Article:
Is self-storage a waste of space? Some city leaders think so.

Some people aren’t “particularly excited” to see boxes filled with boxes in their neighborhoods.

Greenbox Self Storage, 2424 Delgany Street. (Kevin J. Beaty/Denverite)

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Greenbox Self Storage, 2424 Delgany Street. (Kevin J. Beaty/Denverite) storage units; development; kevinjbeaty; denver; colorado; denverite;
Greenbox Self Storage, 2424 Delgany Street. (Kevin J. Beaty/Denverite)

Some of Denver’s most valuable real estate is dedicated to storing people’s stuff. A proposal headed for the Denver City Council could change that.

The wave:

In all, plans for 30 storage projects were submitted between 2014 and 2017.

The tower of a Greenbox facility greets drivers approaching downtown from the north. A 1.5 mile stretch along Brighton Boulevard has no less than five competitors, all surrounded by apartment buildings and construction cranes. Down south, a Public Storage facility stands directly next to the Colorado rail station.

They’re trying to capitalize on the fact that people are living in smaller spaces and denser areas — but they’re running up against critics. Some people aren’t “particularly excited” to see boxes filled with boxes in their neighborhoods, as one developer told us last year.

The response:

The city could ban the construction of “mini-storage” in downtown Denver, according to a new proposal. The change also would limit the construction of storage facilities and drive-through restaurants within a quarter-mile of rail stations. They would be banned near many stations and allowed with restrictions in certain zones.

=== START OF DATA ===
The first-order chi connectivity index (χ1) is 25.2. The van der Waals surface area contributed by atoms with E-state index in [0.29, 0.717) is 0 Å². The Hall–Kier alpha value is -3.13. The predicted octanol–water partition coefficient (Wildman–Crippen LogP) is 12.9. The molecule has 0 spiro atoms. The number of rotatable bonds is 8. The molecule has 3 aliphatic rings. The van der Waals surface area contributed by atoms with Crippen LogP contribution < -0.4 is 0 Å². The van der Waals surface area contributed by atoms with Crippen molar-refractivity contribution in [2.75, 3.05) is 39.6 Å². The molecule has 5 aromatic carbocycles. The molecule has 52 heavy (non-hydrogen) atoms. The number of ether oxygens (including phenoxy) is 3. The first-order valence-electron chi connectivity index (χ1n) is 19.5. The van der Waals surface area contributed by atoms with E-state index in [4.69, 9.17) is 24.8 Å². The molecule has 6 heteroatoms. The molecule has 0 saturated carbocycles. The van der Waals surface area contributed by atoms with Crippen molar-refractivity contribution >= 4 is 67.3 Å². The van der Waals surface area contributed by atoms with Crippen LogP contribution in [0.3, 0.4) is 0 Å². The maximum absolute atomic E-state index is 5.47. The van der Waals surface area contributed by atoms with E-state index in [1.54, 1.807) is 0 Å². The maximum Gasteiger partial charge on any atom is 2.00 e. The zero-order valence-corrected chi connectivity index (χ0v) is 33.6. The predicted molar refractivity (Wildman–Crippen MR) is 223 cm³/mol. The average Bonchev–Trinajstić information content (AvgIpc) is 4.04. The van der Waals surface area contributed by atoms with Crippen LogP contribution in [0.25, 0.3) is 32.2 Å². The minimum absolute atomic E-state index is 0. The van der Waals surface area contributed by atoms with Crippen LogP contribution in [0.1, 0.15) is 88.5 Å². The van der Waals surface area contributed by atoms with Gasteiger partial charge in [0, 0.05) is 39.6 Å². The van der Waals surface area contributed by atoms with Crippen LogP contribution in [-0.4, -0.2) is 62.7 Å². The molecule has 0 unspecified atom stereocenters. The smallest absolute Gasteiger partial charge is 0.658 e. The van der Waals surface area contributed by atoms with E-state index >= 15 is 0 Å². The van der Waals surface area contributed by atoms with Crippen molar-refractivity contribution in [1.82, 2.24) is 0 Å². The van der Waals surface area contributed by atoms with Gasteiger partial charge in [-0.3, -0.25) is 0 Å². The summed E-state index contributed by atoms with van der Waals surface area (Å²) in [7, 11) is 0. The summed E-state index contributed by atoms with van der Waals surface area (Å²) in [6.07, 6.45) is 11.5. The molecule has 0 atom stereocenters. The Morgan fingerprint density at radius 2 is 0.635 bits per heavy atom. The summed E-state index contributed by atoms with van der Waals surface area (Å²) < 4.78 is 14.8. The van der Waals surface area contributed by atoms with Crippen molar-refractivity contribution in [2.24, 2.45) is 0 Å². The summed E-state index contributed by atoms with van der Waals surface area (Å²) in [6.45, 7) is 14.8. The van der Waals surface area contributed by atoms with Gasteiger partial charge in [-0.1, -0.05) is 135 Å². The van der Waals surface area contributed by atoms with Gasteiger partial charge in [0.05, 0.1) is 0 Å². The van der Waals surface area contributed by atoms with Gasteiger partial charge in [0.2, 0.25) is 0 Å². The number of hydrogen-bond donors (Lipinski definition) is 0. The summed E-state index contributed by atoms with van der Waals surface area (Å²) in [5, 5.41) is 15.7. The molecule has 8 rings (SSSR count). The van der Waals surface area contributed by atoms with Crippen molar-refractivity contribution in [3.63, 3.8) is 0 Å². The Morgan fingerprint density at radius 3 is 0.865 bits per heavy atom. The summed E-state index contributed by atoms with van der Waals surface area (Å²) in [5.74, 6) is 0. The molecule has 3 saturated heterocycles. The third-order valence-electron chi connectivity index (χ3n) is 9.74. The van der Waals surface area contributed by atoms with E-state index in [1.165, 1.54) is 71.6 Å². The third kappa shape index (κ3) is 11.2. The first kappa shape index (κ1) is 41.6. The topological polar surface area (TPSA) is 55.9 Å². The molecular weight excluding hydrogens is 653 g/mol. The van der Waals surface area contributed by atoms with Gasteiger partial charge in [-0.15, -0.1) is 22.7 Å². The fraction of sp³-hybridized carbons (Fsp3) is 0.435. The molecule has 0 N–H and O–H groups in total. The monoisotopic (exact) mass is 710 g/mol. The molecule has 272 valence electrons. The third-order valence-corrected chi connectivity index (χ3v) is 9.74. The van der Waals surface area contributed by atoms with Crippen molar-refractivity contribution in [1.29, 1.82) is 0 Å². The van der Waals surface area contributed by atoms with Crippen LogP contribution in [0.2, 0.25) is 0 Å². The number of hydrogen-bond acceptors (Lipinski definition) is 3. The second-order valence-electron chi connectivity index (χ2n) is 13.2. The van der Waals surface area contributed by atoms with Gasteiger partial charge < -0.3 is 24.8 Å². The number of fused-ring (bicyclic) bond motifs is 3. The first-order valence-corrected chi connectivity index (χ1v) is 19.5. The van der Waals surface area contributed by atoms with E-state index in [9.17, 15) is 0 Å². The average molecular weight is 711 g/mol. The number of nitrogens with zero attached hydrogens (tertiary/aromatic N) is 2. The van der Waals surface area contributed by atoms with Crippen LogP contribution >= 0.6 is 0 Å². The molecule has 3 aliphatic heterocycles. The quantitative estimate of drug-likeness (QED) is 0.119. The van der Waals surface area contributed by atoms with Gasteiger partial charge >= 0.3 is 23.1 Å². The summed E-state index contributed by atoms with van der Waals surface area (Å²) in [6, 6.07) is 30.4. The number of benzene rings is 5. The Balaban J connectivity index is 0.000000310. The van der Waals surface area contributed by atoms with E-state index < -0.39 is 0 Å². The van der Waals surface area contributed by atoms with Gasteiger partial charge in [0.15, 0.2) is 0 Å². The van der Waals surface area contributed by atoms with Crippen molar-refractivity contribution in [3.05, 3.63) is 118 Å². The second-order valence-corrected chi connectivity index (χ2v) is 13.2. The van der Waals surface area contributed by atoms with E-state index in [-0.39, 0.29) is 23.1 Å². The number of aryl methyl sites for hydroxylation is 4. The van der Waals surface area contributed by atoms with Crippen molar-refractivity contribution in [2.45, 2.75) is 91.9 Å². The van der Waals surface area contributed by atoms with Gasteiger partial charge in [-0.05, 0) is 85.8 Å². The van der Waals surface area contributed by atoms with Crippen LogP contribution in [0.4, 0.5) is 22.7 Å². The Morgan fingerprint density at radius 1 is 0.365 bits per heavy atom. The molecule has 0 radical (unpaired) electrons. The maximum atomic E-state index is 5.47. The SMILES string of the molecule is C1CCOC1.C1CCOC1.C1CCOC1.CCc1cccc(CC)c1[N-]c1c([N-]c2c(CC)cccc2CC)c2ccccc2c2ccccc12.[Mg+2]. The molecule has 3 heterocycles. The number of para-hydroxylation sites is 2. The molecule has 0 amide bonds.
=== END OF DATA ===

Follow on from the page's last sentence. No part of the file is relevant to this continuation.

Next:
(Here’s a zoning map. Mini-storage is already banned in most main-street districts.)

“These are going to be about the areas of our city that are the most vibrant, the most pedestrian-friendly, the most active,” said senior city planner Sara White.

The idea didn’t run into much resistance at a council committee meeting on Tuesday. Councilwoman Mary Beth Susman even asked whether the ban could be applied to the city’s larger roads. Councilwoman Kendra Black has been calling for restrictions for a while now.

The package of changes also includes new limits on the design of houses in some zones. The restrictions are a response to complaints that new residences “are just too big when they’re getting built in our residential areas,” according to White.

See page 14 of this document for more on that last idea.

The full package of changes could head to Denver City Council for a public hearing in May and take effect in November.

Andrew Kenney

Author: Andrew Kenney

Andrew Kenney writes about public spaces, Denver phenomena and whatever else. He previously worked for six years as a reporter at The News & Observer in Raleigh, N.C. His most prized possession is his collection of bizarre voicemail. Leave him one at 303-502-2803, or email akenney@denverite.com.